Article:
Text or Texted ?

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Angel41 | 12:00 Mon 29th Nov 2004 | Phrases & Sayings
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This is only a trivial question but may help settle a debate betwen me and my boyfriend. I was talking about having sent a text to someone and said "I'd texted them", he insists theres no such word  and you should just say "I text them".   I'm just wondering what other answerbankers opinions are, thanking you all in advance.


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'Texted' does seem to be the usual way of expressing the idea in the past tense.

You could always, of course, decide it was meant to be an irregular verb and create a whole new past format such as "I taxt her yesterday" or "I toxt them this morning."

I should have added above that the word 'text' basically existed only in noun form in normal usage. However, with the advent of the mobile phone and the facility of sending messages in text, the need for a verb - to text - form became apparent. Having arrived, it obviously had to take on the various verb-forms that other verbs have, including a past tense. Your boyfriend may be technically 'correct' in that you may not yet find the word as a verb in any dictionary, but you will...oh, you will!
Everyone uses texted, so it will be an official word before long, if indeed it is not already. You can use this argument and prove your bouncebackability.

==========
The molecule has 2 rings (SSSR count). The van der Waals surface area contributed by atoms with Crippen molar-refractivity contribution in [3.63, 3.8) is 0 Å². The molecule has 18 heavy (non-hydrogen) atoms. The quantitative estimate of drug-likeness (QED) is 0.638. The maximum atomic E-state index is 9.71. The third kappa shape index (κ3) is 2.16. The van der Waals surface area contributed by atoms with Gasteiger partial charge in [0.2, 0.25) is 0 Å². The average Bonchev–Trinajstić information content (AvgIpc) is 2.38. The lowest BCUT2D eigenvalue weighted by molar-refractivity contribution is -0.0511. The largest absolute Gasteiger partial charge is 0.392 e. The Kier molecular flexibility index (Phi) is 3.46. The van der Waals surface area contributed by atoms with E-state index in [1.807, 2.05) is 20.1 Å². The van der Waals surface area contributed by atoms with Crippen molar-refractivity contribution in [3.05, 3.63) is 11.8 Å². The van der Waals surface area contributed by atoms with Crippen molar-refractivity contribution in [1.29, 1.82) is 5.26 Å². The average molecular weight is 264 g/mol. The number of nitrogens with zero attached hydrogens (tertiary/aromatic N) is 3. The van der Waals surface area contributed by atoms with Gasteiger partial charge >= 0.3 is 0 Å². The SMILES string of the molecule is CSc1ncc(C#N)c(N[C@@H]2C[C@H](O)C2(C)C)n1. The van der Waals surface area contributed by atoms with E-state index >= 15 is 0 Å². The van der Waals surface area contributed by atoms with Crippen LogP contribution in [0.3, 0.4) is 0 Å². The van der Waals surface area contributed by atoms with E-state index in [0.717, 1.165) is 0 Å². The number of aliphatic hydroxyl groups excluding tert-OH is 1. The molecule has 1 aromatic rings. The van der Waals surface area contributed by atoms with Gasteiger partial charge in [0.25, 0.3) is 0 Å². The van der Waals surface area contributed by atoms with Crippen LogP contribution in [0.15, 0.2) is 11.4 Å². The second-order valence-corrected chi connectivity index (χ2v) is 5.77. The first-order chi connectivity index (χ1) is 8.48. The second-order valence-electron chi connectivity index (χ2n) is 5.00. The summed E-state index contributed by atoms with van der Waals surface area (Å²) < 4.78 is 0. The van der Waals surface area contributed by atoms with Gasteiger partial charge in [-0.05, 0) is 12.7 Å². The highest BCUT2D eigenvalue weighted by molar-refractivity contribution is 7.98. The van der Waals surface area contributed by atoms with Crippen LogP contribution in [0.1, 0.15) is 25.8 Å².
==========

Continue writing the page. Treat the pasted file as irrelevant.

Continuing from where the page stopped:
I work for a mobile phone company and seems like almost everyone when referring to multiple texts call them 'texes' - now that it is annoying.

If 'to text' is not yet in the Dictionary, then your boyfriend is wrong aswell, Angel41, since 'text' does not have a verbal sense, and therefore, by his own definition, is not a word.

I haven't seen the latest OED (Oxford English Dictionary) to see if 'text' (as a verb) is listed, but;

- If it's not listed, it will only be a matter of time, as the OED reflects our changing language.

- When it is listed, (or if it already is), it will tell you the past-participle of the verb and settle your argument for you.

Until then, use whatever you feel comfortable with, and aslong as everyone understands what you mean, what's the problem?

I think I tend to use 'texted' as well, come to think of it.

Oh, frabjous day!  I wish I'd thought of this one; it's been annoying me for ages.

I'm very much with Tiesto.  I have no problem with the language evolving but, for goodness' sake, be consistent.  If you insist on the development of this verb "to text", then stick with it.  It has to be "texted" and not "he text me", "he texed me".

I particularly like Quizmonster's "taxt" & "toxt".  Does this also extend to "I have tuxt"?

It's not possible to say 'there's no such word as texted' just because it isn't in the OED; if the lexical item is in common use, what else is it other than a word?! Spoken language moves much, much more quickly than dictionaries can keep up with. Dictionaries aren't responsible for making new words, they report usage, so whatever is the commonly-used past tense form of 'to text' will be in the dictionary; as cute as 'taxt' and 'toxt' are, I think the prevailing usage is certainly 'texted' (inventing novel irregular verbs is not that easy!), so that's what'll end up in the dictionary.

Of course it is, Betsy! My irregular forms were intended as a joke and my original opening sentence made it clear that 'texted' was the norm.

Yeah, Quizmonster, I know. I was just making sure...

Since yesterday, I've actually heard a great many people saying 'text' as a past tense form of 'to text'. So it may be a new irregular verb after all! (Albeit only amongst the too-lazy-for-an-extra-syllable generation; perhaps we should forget the debate and just call the past tense 'txt'?)

Excuse me, what is texting, texing or whatever you wish to call it? I am a publisher and I do not recognise this term. Is it connected with page layout definitions?

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